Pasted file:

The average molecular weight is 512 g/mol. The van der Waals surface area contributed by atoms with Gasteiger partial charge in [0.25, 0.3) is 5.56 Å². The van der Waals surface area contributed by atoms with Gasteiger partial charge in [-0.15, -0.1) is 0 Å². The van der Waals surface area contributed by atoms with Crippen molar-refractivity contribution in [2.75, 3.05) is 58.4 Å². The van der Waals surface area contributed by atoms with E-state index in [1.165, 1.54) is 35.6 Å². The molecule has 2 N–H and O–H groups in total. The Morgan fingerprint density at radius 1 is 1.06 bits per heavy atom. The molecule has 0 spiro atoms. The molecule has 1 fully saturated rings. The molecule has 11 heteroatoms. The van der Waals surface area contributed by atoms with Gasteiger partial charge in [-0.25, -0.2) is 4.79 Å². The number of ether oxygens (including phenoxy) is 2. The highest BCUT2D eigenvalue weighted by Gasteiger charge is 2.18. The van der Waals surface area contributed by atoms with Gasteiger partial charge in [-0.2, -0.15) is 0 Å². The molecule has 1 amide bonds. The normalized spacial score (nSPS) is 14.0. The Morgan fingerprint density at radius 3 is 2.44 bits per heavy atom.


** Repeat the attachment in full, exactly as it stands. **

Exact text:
The average molecular weight is 512 g/mol. The van der Waals surface area contributed by atoms with Gasteiger partial charge in [0.25, 0.3) is 5.56 Å². The van der Waals surface area contributed by atoms with Gasteiger partial charge in [-0.15, -0.1) is 0 Å². The van der Waals surface area contributed by atoms with Crippen molar-refractivity contribution in [2.75, 3.05) is 58.4 Å². The van der Waals surface area contributed by atoms with E-state index in [1.165, 1.54) is 35.6 Å². The molecule has 2 N–H and O–H groups in total. The Morgan fingerprint density at radius 1 is 1.06 bits per heavy atom. The molecule has 0 spiro atoms. The molecule has 1 fully saturated rings. The molecule has 11 heteroatoms. The van der Waals surface area contributed by atoms with Gasteiger partial charge in [-0.25, -0.2) is 4.79 Å². The number of ether oxygens (including phenoxy) is 2. The highest BCUT2D eigenvalue weighted by Gasteiger charge is 2.18. The van der Waals surface area contributed by atoms with Gasteiger partial charge in [-0.2, -0.15) is 0 Å². The molecule has 1 amide bonds. The normalized spacial score (nSPS) is 14.0. The Morgan fingerprint density at radius 3 is 2.44 bits per heavy atom.